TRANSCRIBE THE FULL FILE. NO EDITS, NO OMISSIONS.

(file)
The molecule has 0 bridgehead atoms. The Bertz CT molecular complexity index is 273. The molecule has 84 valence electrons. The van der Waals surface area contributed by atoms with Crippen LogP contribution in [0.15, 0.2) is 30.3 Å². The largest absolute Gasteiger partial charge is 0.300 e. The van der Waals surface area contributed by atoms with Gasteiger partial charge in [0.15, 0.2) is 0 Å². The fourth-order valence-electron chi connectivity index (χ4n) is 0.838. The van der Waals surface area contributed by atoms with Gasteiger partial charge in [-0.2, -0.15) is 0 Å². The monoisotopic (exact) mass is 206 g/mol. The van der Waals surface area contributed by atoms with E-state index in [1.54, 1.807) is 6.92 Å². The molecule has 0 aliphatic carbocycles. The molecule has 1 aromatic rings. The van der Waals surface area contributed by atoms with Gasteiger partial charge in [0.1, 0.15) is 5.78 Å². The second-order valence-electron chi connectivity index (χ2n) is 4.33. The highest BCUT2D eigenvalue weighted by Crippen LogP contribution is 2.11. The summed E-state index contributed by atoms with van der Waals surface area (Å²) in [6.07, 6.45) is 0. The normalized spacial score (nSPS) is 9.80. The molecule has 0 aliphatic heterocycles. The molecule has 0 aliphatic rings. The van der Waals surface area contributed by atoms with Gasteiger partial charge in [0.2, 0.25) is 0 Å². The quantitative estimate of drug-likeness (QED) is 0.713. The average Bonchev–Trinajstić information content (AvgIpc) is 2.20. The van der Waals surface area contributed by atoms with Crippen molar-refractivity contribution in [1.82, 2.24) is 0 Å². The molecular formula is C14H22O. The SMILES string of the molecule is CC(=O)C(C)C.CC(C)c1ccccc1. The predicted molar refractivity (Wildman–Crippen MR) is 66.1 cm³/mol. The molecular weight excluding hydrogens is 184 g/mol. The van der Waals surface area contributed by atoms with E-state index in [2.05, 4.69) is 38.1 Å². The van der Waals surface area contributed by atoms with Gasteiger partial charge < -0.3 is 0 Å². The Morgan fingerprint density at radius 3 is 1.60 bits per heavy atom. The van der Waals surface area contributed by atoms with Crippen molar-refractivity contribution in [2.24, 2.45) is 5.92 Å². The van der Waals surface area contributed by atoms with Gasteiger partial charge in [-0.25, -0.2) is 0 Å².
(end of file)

The molecule has 0 bridgehead atoms. The Bertz CT molecular complexity index is 273. The molecule has 84 valence electrons. The van der Waals surface area contributed by atoms with Crippen LogP contribution in [0.15, 0.2) is 30.3 Å². The largest absolute Gasteiger partial charge is 0.300 e. The van der Waals surface area contributed by atoms with Gasteiger partial charge in [0.15, 0.2) is 0 Å². The fourth-order valence-electron chi connectivity index (χ4n) is 0.838. The van der Waals surface area contributed by atoms with Gasteiger partial charge in [-0.2, -0.15) is 0 Å². The monoisotopic (exact) mass is 206 g/mol. The van der Waals surface area contributed by atoms with E-state index in [1.54, 1.807) is 6.92 Å². The molecule has 0 aliphatic carbocycles. The molecule has 1 aromatic rings. The van der Waals surface area contributed by atoms with Gasteiger partial charge in [0.1, 0.15) is 5.78 Å². The second-order valence-electron chi connectivity index (χ2n) is 4.33. The highest BCUT2D eigenvalue weighted by Crippen LogP contribution is 2.11. The summed E-state index contributed by atoms with van der Waals surface area (Å²) in [6.07, 6.45) is 0. The normalized spacial score (nSPS) is 9.80. The molecule has 0 aliphatic heterocycles. The molecule has 0 aliphatic rings. The van der Waals surface area contributed by atoms with Gasteiger partial charge in [0.2, 0.25) is 0 Å². The quantitative estimate of drug-likeness (QED) is 0.713. The average Bonchev–Trinajstić information content (AvgIpc) is 2.20. The van der Waals surface area contributed by atoms with Crippen molar-refractivity contribution in [1.82, 2.24) is 0 Å². The molecular formula is C14H22O. The SMILES string of the molecule is CC(=O)C(C)C.CC(C)c1ccccc1. The predicted molar refractivity (Wildman–Crippen MR) is 66.1 cm³/mol. The molecular weight excluding hydrogens is 184 g/mol. The van der Waals surface area contributed by atoms with E-state index in [2.05, 4.69) is 38.1 Å². The van der Waals surface area contributed by atoms with Gasteiger partial charge < -0.3 is 0 Å². The Morgan fingerprint density at radius 3 is 1.60 bits per heavy atom. The van der Waals surface area contributed by atoms with Crippen molar-refractivity contribution in [2.24, 2.45) is 5.92 Å². The van der Waals surface area contributed by atoms with Gasteiger partial charge in [-0.25, -0.2) is 0 Å².